Posted September 6, 2012 by Mikael Angelo Francisco in Comics

COMIC BOOK REVIEW: Hawkeye #1 and #2

Reviewing Hawkeye #1-2 by Matt FractionDavid Aja and Matt Hollingsworth.

I’ve always had a soft spot for Hawkeye, despite what I perceived to be his relative uselessness to the Avengers. In a team that counts Asgardian gods, super-soldiers and literal knights-in-shining-armor as members of its fabled roster, it’s easy to see why a guy whose only superpowers are “shoots-arrows-really-well” and “likes-to-bang-every-female-member” would feel outclassed. Sure, he HAS saved the team time and again, but (as illustrated rather well in the recent Avenging Spider-Man #4) the pressure to step up and not look out of place will always linger in Clint Barton’s mind.

Matt Fraction solves this problem for Clint by letting him shine in his own eponymous ongoing. Focusing on Clint’s adventures as Hawkeye independent of the Avengers, Fraction takes him away from global-sized threats and shows just how effective he is as both a street-level hero and as an independent operative. In the first issue, we see Clint at his best – a rough-and-tumble swashbuckler with a soft spot for the little people (and defenseless animals). We also get glimpses at his thought process, and an entertaining intimidation sequence that underscores just how different he is from his mentor and idol, Captain America. In issue number 2, Clint and Kate Bishop (the Young Avengers’ own Hawkeye) work together to take down the Ringmaster and his circus, leading to Clint making some important decisions about his new personal mission.

I was genuinely surprised to see that Fraction can write fast-paced, self-contained stories really well; after the dragging snoozefest that was Fear Itself and the inconsistent Invincible Iron Man, Hawkeye is a refreshing and much-needed break. His dialogue is sharp, and I love the way he basically scripts his issues in order for the reader to see things in the same way Hawkeye would. For example, in a sequence where Hawkeye is walking past a dispute between a landlord and some tenants, we’re treated to speech balloons that say “(Some Spanish-sounding stuff!)” and “(Russian maybe?)”, indicating that this is how Clint processes the things he’s hearing. These subtle touches are cute, and show a level of understanding for the character that I have yet to see in other writers’ work. Fraction’s Hawkeye is cocky, yet aware of his own limitations.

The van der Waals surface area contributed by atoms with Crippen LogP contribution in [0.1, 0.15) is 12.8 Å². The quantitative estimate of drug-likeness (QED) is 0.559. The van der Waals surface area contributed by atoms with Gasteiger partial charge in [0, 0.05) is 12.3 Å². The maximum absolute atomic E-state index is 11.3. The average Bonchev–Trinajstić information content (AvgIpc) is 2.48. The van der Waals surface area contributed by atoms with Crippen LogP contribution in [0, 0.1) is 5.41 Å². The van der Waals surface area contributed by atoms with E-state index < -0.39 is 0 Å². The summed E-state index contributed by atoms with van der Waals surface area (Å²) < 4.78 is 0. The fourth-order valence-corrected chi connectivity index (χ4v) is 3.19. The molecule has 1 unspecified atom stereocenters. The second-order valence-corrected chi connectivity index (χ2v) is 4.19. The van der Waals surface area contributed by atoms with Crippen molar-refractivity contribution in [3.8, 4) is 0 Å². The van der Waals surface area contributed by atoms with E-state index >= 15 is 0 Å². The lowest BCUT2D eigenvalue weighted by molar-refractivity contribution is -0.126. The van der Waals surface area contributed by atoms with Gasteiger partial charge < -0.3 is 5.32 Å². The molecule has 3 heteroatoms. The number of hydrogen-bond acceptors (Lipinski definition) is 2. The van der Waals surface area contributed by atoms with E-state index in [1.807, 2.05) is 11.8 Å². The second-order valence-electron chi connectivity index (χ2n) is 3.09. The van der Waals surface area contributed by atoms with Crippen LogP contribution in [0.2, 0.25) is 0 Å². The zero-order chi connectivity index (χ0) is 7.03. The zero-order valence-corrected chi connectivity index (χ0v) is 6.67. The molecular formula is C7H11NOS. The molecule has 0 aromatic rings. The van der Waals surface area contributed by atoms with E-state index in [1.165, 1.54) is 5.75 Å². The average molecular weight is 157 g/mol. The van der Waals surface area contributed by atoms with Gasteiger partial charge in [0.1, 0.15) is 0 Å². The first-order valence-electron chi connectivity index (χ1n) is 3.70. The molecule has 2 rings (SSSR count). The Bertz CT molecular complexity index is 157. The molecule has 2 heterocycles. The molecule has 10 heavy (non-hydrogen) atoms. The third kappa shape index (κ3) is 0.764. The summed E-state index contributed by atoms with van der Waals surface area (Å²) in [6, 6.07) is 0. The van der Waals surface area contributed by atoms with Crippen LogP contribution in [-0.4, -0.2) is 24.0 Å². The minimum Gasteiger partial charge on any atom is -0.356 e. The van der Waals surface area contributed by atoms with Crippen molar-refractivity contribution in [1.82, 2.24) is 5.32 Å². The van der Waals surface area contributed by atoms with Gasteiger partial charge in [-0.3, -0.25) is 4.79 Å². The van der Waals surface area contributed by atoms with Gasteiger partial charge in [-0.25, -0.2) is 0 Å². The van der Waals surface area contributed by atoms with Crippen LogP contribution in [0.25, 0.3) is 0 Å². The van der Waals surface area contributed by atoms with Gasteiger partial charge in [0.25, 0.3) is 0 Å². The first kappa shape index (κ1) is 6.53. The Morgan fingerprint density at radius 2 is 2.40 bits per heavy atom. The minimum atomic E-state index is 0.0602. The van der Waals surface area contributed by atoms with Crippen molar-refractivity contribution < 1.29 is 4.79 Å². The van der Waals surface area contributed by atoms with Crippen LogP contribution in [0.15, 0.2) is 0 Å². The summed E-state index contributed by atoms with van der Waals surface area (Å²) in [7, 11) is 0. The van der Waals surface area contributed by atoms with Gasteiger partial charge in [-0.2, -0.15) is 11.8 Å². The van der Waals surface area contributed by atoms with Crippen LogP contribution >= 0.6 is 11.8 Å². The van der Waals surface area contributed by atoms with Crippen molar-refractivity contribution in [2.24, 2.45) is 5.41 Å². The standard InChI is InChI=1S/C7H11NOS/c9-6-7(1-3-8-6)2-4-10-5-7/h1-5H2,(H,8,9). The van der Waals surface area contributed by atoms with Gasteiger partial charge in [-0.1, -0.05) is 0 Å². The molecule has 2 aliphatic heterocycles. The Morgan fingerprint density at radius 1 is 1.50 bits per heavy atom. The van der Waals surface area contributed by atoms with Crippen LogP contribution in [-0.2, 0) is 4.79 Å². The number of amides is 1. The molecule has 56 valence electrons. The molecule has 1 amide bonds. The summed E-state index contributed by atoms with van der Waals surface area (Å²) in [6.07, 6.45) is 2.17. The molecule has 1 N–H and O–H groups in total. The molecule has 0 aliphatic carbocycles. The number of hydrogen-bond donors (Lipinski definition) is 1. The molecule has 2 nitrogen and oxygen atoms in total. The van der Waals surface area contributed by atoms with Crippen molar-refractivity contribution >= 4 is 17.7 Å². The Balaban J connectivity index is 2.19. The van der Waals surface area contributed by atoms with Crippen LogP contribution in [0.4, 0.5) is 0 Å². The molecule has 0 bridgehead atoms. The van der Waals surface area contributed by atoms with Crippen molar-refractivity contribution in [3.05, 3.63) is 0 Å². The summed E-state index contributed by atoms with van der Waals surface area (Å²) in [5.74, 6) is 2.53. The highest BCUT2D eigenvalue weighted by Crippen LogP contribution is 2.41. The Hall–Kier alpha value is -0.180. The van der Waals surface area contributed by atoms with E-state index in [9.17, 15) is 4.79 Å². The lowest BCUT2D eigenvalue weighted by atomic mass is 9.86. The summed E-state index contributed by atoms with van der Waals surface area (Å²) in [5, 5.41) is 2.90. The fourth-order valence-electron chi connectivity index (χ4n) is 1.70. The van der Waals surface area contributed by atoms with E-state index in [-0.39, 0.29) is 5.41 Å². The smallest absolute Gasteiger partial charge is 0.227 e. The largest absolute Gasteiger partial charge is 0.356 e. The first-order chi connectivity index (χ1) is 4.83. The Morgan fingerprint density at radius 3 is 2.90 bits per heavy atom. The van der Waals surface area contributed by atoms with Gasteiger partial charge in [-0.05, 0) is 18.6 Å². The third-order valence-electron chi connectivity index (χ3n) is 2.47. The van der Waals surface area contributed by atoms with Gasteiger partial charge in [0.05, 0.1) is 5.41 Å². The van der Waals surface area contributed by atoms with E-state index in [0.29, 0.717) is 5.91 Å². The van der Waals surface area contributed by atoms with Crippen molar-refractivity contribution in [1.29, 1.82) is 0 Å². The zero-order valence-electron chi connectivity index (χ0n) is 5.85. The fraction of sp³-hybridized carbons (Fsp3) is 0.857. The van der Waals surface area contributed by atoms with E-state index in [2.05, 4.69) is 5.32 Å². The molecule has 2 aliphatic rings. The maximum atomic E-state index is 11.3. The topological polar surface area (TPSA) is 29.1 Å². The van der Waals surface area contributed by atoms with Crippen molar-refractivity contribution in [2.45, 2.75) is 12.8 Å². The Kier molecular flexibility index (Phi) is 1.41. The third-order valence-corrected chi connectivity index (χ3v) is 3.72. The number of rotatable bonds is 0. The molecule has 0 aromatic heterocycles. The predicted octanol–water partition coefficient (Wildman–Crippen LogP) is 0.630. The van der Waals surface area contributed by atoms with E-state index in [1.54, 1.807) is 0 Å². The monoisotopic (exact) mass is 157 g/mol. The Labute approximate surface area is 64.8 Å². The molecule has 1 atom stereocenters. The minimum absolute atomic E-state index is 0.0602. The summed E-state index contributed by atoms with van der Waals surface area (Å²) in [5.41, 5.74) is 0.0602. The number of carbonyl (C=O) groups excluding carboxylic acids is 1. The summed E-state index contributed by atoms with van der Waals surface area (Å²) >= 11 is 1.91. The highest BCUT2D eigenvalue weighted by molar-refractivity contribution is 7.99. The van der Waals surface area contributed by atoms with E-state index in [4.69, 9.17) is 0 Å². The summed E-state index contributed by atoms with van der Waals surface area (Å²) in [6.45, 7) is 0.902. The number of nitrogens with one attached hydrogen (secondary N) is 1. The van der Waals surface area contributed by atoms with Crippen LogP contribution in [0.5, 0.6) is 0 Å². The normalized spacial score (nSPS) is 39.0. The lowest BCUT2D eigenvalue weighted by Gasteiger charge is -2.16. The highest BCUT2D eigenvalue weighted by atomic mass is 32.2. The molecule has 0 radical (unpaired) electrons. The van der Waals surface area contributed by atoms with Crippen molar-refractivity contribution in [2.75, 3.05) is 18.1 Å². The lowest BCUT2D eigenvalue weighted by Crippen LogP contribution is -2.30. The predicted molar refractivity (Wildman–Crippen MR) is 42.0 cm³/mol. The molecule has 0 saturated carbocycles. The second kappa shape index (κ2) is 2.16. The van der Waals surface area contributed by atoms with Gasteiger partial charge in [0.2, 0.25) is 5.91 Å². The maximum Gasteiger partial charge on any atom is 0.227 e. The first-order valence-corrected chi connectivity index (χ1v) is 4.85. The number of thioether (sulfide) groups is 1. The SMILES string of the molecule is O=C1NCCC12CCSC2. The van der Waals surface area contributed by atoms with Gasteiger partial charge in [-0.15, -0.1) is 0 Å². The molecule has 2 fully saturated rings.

Of course, the writing only seals half of the deal here, and thankfully, the artist does not disappoint. David Aja’s art here is AMAZING. From the first page of issue number 1, we see just how crazy Hawkeye’s life is, and it only gets worse (or better?) from there. His characters look like rough sketches, and it works perfectly with Fraction’s script. Aja’s work is appropriate for the tone and setting of the series – this is Hawkeye walking down mean streets and getting his hands dirty. The paneling here is brilliant, especially in sequences like the one where Kate is talking to Clint during target practice. Aja’s illustrations are definitely enhanced by Matt Hollingsworth’s coloring, and together, they make an art team that I hope will last for at least twenty-four issues.

VERDICT5/5 (for both issues)

Hawkeye is definitely a series worth following. It had a strong start, and if the second issue is any indication, it looks like the level of quality that Fraction, Aja and Hollingsworth deliver will be consistent every month. Believe me, if you’re not reading this now, you’re missing out on a lot.

Congratulations, Clint, you’ve redeemed yourself in my eyes after admitting that you tapped Moondragon.

Mikael Angelo Francisco